''Explorer's Africa'' Voyage 7107 Day 3
Day 3 - March 27, 2011 - Lüderitz, Namibia
By Juan Carlos Restrepo, Geologist
Co-ordinates: S 26º38’21”, E 015º09’16”
Weather: Blue skies.
Air Temperature: 22ºC
Sea Temperature: 18ºC
Pressure: 1008 hPa
Namibia has been an obsession of mine for a long time and I have been wanting to experience it for at least a decade, if not more. Today my dream came true as we came alongside in the port of Lüderitz, located in the southwestern or “Diamond Coast” of Namibia.
The small town of Lüderitz is wedged between the Namib Desert dunes and the wild Atlantic seaboard. Following a hearty breakfast on board, we boarded three minibuses and headed for the abandoned diamond-mining town of Kolmanskop. In 1908, a sparkling diamond was found among the sand and the news spread like wildfire, causing fortune hunters to converge in droves on Kolmanskop. The town reached its pinnacle in the 1920s with approximately 300 German adults, 40 children and 800 Owambo contract workers as residents.
In spite of, or probably because of, the isolation of the surrounding desert, Kolmanskop developed into a lively little haven of German culture. However, richer diamond deposits were discovered further south, and operations were moved. Today it is mostly a ghost town of crumbling ruins; the stately homes, eroded by the wind, are gradually becoming sand. However, a museum has been established and a number of buildings restored.
Our excursion continued with a walking tour of Lüderitz, stopping at historic spots such as the Goerke Haus, Lutheran church (Felsenkirche), Arts & Crafts Centre, Railway station, Deutsche Afrika Bank, Woermann House, Kreplin House, Diaz Point, and the small museum in town, which features German colonial flags and photos of Adolf Lüderitz, as well as exhibits on the town’s history, its indigenous population, and life in the desert.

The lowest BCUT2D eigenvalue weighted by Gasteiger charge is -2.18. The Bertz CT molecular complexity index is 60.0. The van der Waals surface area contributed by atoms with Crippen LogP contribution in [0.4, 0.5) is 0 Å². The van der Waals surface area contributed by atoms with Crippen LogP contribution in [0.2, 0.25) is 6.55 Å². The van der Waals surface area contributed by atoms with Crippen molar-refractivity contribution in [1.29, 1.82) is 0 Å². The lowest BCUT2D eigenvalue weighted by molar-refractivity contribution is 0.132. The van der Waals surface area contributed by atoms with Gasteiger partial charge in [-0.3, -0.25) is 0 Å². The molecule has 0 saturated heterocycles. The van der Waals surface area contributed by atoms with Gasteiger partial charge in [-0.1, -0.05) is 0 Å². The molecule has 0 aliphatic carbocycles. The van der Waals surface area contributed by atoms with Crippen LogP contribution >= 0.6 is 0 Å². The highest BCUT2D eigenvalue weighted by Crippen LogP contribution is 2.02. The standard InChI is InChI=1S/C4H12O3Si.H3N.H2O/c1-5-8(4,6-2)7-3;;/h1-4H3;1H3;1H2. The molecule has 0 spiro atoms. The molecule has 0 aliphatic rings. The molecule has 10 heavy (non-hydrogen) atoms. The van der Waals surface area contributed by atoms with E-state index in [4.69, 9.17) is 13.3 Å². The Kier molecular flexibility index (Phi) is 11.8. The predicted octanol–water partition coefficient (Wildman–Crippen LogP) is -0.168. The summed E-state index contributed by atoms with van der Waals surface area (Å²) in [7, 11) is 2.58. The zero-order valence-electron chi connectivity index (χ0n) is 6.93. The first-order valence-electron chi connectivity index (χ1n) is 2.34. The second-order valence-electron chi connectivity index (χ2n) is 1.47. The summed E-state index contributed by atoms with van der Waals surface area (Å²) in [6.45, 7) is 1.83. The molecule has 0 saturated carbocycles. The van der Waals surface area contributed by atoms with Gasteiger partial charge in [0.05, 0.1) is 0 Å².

Set against a background of black rock and sparkling blue waters, an architectural heritage of graceful buildings from the German era gives this town a special charm.
By noon we were all aboard and the Prince Albert II
set sail north for Walvis Bay. As we departed the harbor, a South African fur seal was sighted and then a couple of bottle-nose dolphins followed the ship around, riding the bow wake for quite a while.
At 2:30 it was movie time and an Italian production entitled “Maybe God is Ill” was shown in The Theatre.
At 5 pm our ornithologist, Will Wagstaff, presented his lecture: “Oceanic Birds of Western Africa”. From the deepest oceans to the shallowest seas, the strong currents that are part of the Benguela current bring a wide variety of seabirds to the areas we are sailing through. Will introduced some of the species we are hoping to see, from albatrosses to terns and much more.
At 6:45 the Expedition Team hosted a Recap & Briefing, and Robin Aiello talked about jelly fish in general and the dangerous box jelly fish that was seen in great numbers today. Hans-Peter explained succulent plants for us and I spoke about the origin and geography of the Namib Desert. Our Expedition Leader Robin West closed it up by explaining our plans for the next two days in Walvis Bay.
So far so good!!
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